If you're enrolled to vote, you can be asked to serve on a jury once every 2 years.
Being called for jury service
If you're chosen for jury service you'll receive a summons in the mail.
The summons will tell you what you need to do and when you need to be at court.
You’ll usually be told to come to court for a week, but you might not be selected for the final jury.
Some people aren't allowed to serve on a jury because of their work, criminal record or intellectual disabilities.
If you can’t attend
Your jury summons includes a response form to post back to court.
If you can't do jury service, you can use the response form to apply for:
- a deferral, which puts off your jury service until sometime in the next year
- an excusal, which excuses you from jury service this time, but you can be summoned again after 2 years
- a permanent excusal.
Excusals are hard to get. Deferrals are more common — you can apply for reasons like:
- your employer or family need you
- poor health
- having an exam on at the same time.
You need to provide proof with your application for a deferral or excusal.
Permanent excusals will be granted for things like:
- a disability that prevents you from being able to attend
- being aged over 65.
If you don't do your jury service and you haven't been excused, you can be fined up to $1,000.
When you get to court
Being summoned doesn't always mean you'll sit on a jury. There are three more steps before the final jury is chosen.
- When you get to court, the court registrar draws names out of a box. If your name is called, you'll go into the courtroom.
- When you're in the courtroom, names are drawn at random again. If your name is drawn, you'll be asked to walk to the jury box.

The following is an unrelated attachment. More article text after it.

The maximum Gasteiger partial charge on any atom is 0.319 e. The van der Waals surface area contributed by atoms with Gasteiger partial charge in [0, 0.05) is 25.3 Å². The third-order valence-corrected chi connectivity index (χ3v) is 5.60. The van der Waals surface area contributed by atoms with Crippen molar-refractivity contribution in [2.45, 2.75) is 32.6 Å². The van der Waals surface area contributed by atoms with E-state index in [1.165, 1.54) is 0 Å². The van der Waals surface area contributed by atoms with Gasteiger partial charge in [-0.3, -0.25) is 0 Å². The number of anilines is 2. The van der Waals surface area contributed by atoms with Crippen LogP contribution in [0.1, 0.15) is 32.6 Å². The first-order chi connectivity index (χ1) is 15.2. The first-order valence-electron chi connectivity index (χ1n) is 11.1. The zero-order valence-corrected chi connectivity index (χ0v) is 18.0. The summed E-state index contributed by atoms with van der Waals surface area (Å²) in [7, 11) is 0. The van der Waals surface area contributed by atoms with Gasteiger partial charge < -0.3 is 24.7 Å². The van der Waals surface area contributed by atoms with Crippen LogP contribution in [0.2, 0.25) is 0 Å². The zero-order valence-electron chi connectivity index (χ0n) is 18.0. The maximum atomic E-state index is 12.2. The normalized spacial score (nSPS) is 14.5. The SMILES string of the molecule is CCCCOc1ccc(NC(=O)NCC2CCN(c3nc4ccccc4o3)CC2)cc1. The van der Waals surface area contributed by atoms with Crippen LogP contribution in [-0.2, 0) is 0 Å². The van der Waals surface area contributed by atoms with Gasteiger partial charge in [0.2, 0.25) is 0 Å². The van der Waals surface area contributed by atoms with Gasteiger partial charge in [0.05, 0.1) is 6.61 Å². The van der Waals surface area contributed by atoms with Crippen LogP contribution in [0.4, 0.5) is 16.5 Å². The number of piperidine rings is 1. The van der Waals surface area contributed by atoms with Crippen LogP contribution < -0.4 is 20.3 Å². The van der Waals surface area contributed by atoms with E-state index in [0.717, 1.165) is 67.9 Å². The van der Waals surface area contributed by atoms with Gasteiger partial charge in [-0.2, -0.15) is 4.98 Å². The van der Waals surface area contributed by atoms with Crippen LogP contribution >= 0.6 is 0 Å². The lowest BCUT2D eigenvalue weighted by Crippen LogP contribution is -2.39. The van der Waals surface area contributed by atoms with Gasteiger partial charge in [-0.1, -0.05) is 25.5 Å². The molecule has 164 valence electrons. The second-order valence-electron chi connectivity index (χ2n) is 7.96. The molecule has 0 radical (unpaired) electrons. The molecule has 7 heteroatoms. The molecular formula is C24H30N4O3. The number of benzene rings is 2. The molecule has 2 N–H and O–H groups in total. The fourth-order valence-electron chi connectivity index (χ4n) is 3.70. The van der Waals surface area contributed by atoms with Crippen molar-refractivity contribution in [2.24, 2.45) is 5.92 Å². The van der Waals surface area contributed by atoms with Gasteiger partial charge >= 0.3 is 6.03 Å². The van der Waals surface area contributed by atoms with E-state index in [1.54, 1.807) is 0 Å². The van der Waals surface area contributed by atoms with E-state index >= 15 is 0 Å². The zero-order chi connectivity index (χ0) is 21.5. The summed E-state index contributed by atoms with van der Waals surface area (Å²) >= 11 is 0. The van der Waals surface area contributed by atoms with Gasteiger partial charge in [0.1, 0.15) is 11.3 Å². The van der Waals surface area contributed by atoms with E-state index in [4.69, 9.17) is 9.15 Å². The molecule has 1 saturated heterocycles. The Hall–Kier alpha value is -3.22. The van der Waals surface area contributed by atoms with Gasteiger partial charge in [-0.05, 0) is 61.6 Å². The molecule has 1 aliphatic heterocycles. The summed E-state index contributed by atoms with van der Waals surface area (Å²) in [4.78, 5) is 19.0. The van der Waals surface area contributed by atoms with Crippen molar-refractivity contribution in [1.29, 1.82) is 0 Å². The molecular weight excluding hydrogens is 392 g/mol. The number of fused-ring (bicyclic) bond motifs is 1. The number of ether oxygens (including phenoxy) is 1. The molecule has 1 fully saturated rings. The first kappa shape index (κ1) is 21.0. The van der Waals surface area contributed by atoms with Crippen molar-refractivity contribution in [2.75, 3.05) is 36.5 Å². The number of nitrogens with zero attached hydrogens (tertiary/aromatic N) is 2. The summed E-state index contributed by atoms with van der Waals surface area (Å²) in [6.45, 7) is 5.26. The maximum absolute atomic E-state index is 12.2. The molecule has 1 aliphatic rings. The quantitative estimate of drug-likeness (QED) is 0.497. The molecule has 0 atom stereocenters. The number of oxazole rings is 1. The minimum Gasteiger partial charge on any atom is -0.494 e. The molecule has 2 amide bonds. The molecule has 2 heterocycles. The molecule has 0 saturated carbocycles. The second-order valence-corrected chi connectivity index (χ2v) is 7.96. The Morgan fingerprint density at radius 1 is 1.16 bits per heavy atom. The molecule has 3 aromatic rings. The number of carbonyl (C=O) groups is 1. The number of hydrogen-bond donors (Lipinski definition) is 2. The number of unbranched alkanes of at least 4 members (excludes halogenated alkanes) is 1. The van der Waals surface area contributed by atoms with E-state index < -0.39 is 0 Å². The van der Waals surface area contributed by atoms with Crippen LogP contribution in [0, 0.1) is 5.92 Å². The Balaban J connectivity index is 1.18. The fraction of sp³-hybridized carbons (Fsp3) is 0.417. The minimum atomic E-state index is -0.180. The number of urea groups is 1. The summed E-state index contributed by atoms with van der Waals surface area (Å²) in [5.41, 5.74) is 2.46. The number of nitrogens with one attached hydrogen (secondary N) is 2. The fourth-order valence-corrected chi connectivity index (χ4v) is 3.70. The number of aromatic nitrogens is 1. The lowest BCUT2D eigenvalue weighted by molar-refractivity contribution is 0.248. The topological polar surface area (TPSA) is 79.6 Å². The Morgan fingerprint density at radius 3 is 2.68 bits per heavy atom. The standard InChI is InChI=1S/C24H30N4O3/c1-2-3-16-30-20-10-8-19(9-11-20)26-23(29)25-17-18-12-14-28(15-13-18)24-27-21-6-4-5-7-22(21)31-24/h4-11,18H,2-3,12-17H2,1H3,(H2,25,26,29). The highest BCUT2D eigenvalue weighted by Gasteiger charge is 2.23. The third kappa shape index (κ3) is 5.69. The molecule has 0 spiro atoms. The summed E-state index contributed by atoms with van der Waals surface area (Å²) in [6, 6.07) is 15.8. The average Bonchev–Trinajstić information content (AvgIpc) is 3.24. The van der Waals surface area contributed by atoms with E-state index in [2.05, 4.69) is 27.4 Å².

- Lawyers may call out "challenge" as you walk to the jury box. If you're challenged, you won't be on the jury for that trial.
Your role as a juror
You might be sitting in the courtroom for up to 2 hours at a time.
- not talk about the trial to anyone who is not on the jury
- not investigate the case yourself (and this includes searching the web for information)
- tell court staff if anything happens that means you can't hear the case fairly.
Your role is to decide on the facts after hearing all the evidence from witnesses, the prosecution, and the defence.
You'll discuss the case in the jury room with the other members of the jury and come to a decision.
There are rules for jurors, especially around social media and who you can talk to during the trial.
What happens next
After the trial you can:
- attend the sentencing hearing to find out the defendant’s sentence if they’ve been found guilty, or ask the court to tell you the sentence
- get counselling if you need it.
You must keep what happened in the jury room confidential.